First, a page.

A Lesson on Social Media Damage Control, Take Two

During the protests in Egypt, designer Kenneth Cole was given a strong lesson in how not to use recent events on Twitter to self promote, and thanks to some quick actions and ownership of his mistake, recovered. Now Microsoft may need to look to the designer for some damage control lessons.

After the horrible earthquake and tsunami in Japan, Microsoft’s Bing search engine posted a ‘retweet’ challenge – they will donte $1 for every @bing retweet up to $100,000 for quake victims.


Oops. Backlash started pretty quickly as people accused Microsoft of using the disaster to promote their search engine and their “corporate citizenship” page, which shows how Microsoft is helping Japan.

Meanwhile, Bing’s competitor Google created a popular people finder for those trying to find friends and relatives in the disaster, and released their satellite images to help resources on the ground find those in the most amount of danger. No retweet challenge or marketing plan needed because these services are worthwhile and deployed during times of need.

Bing’s Twitter team later apologized for their tweet, claiming their intention was to make it easy for people to donate to the cause. Their original tweet, however, was not deleted and continues to be retweeted, even by Bing’s celebrity spokespeople like Ryan Seacrest. In other words, this marketing plan continues despite admitting to an error.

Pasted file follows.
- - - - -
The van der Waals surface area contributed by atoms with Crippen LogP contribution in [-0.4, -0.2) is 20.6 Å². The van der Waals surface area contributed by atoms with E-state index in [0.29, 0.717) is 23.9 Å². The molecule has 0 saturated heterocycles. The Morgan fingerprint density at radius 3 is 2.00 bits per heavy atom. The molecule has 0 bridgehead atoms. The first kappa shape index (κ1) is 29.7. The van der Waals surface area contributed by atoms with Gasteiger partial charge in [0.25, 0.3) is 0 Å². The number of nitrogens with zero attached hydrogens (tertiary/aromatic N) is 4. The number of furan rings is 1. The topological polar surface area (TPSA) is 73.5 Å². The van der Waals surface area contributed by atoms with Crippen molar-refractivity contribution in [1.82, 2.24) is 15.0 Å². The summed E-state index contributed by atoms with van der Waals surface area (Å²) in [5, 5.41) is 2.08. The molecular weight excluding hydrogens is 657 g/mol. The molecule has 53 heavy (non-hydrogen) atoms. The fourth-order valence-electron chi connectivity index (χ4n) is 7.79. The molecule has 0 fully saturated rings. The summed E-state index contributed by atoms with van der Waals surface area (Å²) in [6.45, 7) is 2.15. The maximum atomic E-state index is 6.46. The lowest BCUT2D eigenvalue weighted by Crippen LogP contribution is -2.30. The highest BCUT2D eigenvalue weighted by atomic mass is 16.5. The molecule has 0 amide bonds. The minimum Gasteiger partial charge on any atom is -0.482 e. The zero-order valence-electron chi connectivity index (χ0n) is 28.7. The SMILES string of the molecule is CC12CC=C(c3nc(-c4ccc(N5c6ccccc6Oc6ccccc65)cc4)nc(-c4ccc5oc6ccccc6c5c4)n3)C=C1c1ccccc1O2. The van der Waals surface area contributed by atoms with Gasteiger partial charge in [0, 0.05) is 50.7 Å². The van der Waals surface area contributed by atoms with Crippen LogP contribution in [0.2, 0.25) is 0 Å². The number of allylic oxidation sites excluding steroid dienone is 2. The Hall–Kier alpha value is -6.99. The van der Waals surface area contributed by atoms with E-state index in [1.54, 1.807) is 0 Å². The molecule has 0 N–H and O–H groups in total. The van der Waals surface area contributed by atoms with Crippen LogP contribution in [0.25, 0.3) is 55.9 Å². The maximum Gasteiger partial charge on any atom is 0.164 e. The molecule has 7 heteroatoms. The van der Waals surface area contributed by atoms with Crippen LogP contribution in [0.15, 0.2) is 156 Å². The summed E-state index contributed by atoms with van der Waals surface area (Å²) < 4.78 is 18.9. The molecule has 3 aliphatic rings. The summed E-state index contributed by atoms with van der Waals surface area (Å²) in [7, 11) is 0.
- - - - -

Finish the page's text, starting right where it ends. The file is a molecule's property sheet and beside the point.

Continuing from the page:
You may remember something like this happened only a few weeks ago when designer Kenneth Cole tweeted inappropriately that the protests in Egypt were actually people excited about his new collection. He quickly recovered from this by owning up to the mistake, removing the original tweet and stating it was his personal error. No excuses.

How can Microsoft recover?

– delete the RT challenge tweet

– add “how to donate” to their Bing homepage

– use their expertise to create a tool that helps the cause

Is this a marketing fail by Microsoft, or just a misguided attempt to raise awareness of how to donate funds to the cause? How else could Microsoft help? While you’re thinking of this, please also consider donating as there’s nothing worse than analyzing a company’s $100K donation when you haven’t given anything yourself.

How to donate:

Canadians wishing to help support relief efforts underway are encouraged to contribute by:

  • Donating online
  • Calling 1-800-418-1111
  • By texting the word ASIA to 30333 to make a one-time donation of $5*
  • By contacting their local Red Cross office. Cheques should be made payable to the Canadian Red Cross, earmarked “Japan Earthquake/Asia-Pacific Tsunami” and mailed to the Canadian Red Cross National Office, 170 Metcalfe Street, Suite 300, Ottawa, Ontario, K2P 2P2.

Americans can donate: text REDCROSS to 90999 to make a $10 donation